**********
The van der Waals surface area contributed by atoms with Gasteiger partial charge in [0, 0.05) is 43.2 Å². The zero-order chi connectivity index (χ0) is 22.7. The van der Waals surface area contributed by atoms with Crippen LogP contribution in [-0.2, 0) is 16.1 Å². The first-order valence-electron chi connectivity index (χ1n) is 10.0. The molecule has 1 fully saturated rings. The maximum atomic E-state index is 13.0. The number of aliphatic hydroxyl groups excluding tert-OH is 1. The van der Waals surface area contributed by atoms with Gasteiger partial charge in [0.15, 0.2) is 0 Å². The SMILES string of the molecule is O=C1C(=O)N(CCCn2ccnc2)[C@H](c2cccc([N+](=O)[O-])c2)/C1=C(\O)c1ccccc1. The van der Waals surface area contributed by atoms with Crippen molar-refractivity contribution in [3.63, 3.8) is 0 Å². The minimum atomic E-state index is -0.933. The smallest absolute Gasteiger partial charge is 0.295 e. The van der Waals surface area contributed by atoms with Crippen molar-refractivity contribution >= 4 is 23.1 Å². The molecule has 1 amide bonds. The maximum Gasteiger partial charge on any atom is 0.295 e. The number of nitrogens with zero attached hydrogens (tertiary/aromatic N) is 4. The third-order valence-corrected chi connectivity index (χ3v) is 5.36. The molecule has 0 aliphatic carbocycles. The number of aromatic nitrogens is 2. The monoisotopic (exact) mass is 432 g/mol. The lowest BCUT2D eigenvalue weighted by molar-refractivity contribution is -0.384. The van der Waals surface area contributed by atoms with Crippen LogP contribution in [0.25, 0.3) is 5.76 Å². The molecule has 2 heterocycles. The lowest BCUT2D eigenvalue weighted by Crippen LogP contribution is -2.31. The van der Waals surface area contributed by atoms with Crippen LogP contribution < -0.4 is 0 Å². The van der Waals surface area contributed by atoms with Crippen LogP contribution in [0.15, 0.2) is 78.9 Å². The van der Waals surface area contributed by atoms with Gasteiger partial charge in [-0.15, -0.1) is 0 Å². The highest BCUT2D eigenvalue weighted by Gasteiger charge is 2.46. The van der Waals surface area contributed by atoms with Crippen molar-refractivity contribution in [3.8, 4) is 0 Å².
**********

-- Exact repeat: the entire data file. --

The van der Waals surface area contributed by atoms with Gasteiger partial charge in [0, 0.05) is 43.2 Å². The zero-order chi connectivity index (χ0) is 22.7. The van der Waals surface area contributed by atoms with Crippen LogP contribution in [-0.2, 0) is 16.1 Å². The first-order valence-electron chi connectivity index (χ1n) is 10.0. The molecule has 1 fully saturated rings. The maximum atomic E-state index is 13.0. The number of aliphatic hydroxyl groups excluding tert-OH is 1. The van der Waals surface area contributed by atoms with Gasteiger partial charge in [0.15, 0.2) is 0 Å². The SMILES string of the molecule is O=C1C(=O)N(CCCn2ccnc2)[C@H](c2cccc([N+](=O)[O-])c2)/C1=C(\O)c1ccccc1. The van der Waals surface area contributed by atoms with Crippen molar-refractivity contribution in [3.63, 3.8) is 0 Å². The minimum atomic E-state index is -0.933. The smallest absolute Gasteiger partial charge is 0.295 e. The van der Waals surface area contributed by atoms with Crippen molar-refractivity contribution >= 4 is 23.1 Å². The molecule has 1 amide bonds. The maximum Gasteiger partial charge on any atom is 0.295 e. The number of nitrogens with zero attached hydrogens (tertiary/aromatic N) is 4. The third-order valence-corrected chi connectivity index (χ3v) is 5.36. The molecule has 0 aliphatic carbocycles. The number of aromatic nitrogens is 2. The monoisotopic (exact) mass is 432 g/mol. The lowest BCUT2D eigenvalue weighted by molar-refractivity contribution is -0.384. The van der Waals surface area contributed by atoms with Crippen LogP contribution in [0.25, 0.3) is 5.76 Å². The molecule has 2 heterocycles. The lowest BCUT2D eigenvalue weighted by Crippen LogP contribution is -2.31. The van der Waals surface area contributed by atoms with Crippen LogP contribution < -0.4 is 0 Å². The van der Waals surface area contributed by atoms with Crippen LogP contribution in [0.15, 0.2) is 78.9 Å². The van der Waals surface area contributed by atoms with Gasteiger partial charge in [-0.15, -0.1) is 0 Å². The highest BCUT2D eigenvalue weighted by Gasteiger charge is 2.46. The van der Waals surface area contributed by atoms with Crippen molar-refractivity contribution in [3.8, 4) is 0 Å².